Males Females
percent
Never 35.3 26.1Note *
Rarely 32.4 20.7Note *
Sometimes 19.9 25.6Note *
Often 8.2 16.6Note **
Always 4.2Note E: Use with caution 10.9Note E: Use with cautionNote *

Other factors, such as differences in fat distribution or upper airway anatomy may also be contributing to the difference in sleep apnea diagnosis between males and females.Note 1 Note 3 Note 4 Females were more than two times more likely than males to have a high body mass index (BMI of >35kg/m2) (Chart 4). By contrast, males were three times more likely to have a high neck circumference (≥17 inches for males or ≥16 inches for females).

Chart 4

Data table for Chart 4
Data Table for Chart 4
Table summary
This table displays the results of Data Table for Chart 4 Males and Females, calculated using percent units of measure (appearing as column headers).
Males Females
percent
High blood pressure 19.2 21.5
High BMI 5.1Note E: Use with caution 12.5Note **
High neck circumference 6.0Note E: Use with caution 2Note E: Use with cautionNote *

The varying presentation of symptoms between men and women underline a potential under-diagnosis of sleep apnea in women. This is problematic from a public health perspective because of the higher risk of cardiovascular disease and other diseases associated with sleep apnea.Note 3 Previous results showed that Canadian adults who reported being diagnosed with sleep apnea were more likely to report having other diseases such as diabetes, hypertension, heart disease, and mood disorders (e.g. depression).Note 7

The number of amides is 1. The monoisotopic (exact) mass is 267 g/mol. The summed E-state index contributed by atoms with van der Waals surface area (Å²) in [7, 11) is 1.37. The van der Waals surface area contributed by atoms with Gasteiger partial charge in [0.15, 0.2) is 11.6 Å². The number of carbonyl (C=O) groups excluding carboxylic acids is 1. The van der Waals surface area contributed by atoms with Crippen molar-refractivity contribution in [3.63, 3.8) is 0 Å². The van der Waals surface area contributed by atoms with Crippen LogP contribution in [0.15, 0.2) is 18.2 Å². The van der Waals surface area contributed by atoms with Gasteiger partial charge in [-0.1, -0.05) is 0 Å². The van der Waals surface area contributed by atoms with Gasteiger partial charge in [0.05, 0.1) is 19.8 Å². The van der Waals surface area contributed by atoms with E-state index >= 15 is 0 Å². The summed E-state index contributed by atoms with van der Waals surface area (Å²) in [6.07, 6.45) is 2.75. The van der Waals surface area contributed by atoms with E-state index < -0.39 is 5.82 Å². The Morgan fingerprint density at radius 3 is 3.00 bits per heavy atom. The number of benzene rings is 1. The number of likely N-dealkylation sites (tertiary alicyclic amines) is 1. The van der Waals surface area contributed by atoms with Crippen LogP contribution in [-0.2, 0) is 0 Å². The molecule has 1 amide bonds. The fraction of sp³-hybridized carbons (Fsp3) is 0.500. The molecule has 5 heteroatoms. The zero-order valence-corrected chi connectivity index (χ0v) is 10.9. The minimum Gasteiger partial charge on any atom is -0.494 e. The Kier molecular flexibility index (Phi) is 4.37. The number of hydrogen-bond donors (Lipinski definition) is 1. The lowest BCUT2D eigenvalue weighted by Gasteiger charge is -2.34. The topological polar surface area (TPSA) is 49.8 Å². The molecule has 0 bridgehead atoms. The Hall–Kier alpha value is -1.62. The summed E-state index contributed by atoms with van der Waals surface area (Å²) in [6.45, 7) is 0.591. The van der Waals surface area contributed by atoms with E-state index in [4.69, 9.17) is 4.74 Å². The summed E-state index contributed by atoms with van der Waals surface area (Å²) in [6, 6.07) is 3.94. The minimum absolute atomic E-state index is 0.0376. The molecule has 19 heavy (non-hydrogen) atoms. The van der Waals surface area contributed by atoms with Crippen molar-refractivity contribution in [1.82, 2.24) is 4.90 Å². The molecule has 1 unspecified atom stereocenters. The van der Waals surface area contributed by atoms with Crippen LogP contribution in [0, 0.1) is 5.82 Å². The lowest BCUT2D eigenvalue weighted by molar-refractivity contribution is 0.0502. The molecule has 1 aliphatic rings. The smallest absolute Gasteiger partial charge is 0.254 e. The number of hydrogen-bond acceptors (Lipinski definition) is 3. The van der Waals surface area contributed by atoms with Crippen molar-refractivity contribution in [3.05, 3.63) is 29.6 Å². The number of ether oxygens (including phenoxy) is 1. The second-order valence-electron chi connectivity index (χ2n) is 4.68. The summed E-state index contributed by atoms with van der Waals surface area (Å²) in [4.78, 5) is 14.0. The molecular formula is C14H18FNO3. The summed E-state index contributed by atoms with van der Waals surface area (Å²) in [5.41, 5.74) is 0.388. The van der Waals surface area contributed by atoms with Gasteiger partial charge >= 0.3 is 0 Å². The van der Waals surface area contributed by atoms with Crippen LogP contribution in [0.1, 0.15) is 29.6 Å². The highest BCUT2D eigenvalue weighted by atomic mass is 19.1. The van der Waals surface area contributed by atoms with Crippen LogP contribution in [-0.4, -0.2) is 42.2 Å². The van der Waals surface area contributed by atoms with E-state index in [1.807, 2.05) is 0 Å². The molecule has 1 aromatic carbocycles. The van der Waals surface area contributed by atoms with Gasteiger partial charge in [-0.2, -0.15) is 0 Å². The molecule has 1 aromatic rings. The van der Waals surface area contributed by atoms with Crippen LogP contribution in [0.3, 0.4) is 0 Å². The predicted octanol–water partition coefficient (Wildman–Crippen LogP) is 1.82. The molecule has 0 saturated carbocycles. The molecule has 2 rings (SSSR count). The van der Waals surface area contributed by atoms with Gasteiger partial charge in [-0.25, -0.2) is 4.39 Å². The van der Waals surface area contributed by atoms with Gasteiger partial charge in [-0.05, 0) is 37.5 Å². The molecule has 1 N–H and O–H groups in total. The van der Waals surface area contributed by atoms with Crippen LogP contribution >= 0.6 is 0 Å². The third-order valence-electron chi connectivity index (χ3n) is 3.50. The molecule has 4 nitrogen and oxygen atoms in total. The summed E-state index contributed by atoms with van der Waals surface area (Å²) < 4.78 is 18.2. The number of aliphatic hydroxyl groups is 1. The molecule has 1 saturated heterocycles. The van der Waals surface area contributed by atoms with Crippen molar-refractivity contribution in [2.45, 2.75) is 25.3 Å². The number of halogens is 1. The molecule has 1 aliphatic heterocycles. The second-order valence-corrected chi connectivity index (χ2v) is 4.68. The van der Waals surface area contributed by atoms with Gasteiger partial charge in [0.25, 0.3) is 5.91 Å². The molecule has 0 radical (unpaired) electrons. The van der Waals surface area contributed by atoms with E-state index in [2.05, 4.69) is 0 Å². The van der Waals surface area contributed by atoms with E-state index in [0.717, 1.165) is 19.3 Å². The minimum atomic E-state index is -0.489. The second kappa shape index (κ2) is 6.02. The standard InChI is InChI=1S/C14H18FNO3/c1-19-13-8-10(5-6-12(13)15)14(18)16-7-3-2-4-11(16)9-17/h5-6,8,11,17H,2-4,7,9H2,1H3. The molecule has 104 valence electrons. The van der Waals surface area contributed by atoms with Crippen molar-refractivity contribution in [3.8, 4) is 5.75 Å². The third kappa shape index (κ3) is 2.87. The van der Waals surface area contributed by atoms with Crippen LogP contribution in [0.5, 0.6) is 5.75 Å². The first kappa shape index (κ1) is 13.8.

One in four males at high risk for developing sleep apnea

In 2016 and 2017, nearly one-third (30%) of Canadian adults were considered to be at intermediate or high risk for sleep apnea based on the STOP-BANG tool—15% were high risk and 15% were moderate risk (Chart 5).

Chart 5

Data table for Chart 5
Data Table for Chart 5
Table summary
This table displays the results of Data Table for Chart 5 Low risk, Moderate risk and High risk, calculated using percent units of measure (appearing as column headers).
Low risk Moderate risk High risk
percent
Overall 70.5 14.6 14.9
18 to 39 91.5 Note F: too unreliable to be published 7.2
40 to 59 61.3 19.3 19.4
60 to 79 47.3 31.3 21.4
Males 58.5 17.0 24.6
Females 82.5 12.2 5.3Note E: Use with caution

Older adults (aged 40 to 79) were at an elevated risk of sleep apnea compared to their younger counterparts (aged 18 to 39) (Chart 5). One in five adults aged 40 to 59 was at high risk, and one quarter of older adults aged 60 to 79. Less than 10% of younger adults were at intermediate or high risk.

The overall risk of sleep apnea was higher in males compared with females. One in four males was considered high risk for sleep apnea, which was five times higher than females where one in twenty was considered high risk.

About the STOP-BANG

The STOP-BANG questionnaireNote 5 uses a series of questionsNote 9 and results of physical measurements to calculate the risk for sleep apnea in adults aged 18 and older.

Snoring – Do you snore loudly (loud enough to be heard through closed doors)?
Tired – Do you often feel tired, fatigued or sleepy during the daytime?
Observed – Has anyone observed you stop breathing or choking/gasping during your sleep?
Pressure – Do you have or are being treated for high blood pressure?
Body mass index (BMI) – Body mass index more than 35kg/m2?
Age – Age older than 50?
Neck circumference – Neck size 17 inches or larger for males or 16 inches or larger for females?
Gender – Male?Note 6

Positive answers to the above questions are then used to determine risk:
Low risk – Yes to 0 to 2 questions
Intermediate risk – Yes to 3 to 4 questions
High risk – Yes to 5 to 8 questions

  • OR yes to 2 or more of 4 STOP questions + male gender
  • OR yes to 2 or more of 4 STOP questions + BMI > 35kg/m2
  • OR yes to 2 or more of 4 STOP questions + neck circumference ≥ 17 inches for males or ≥ 16 inches for females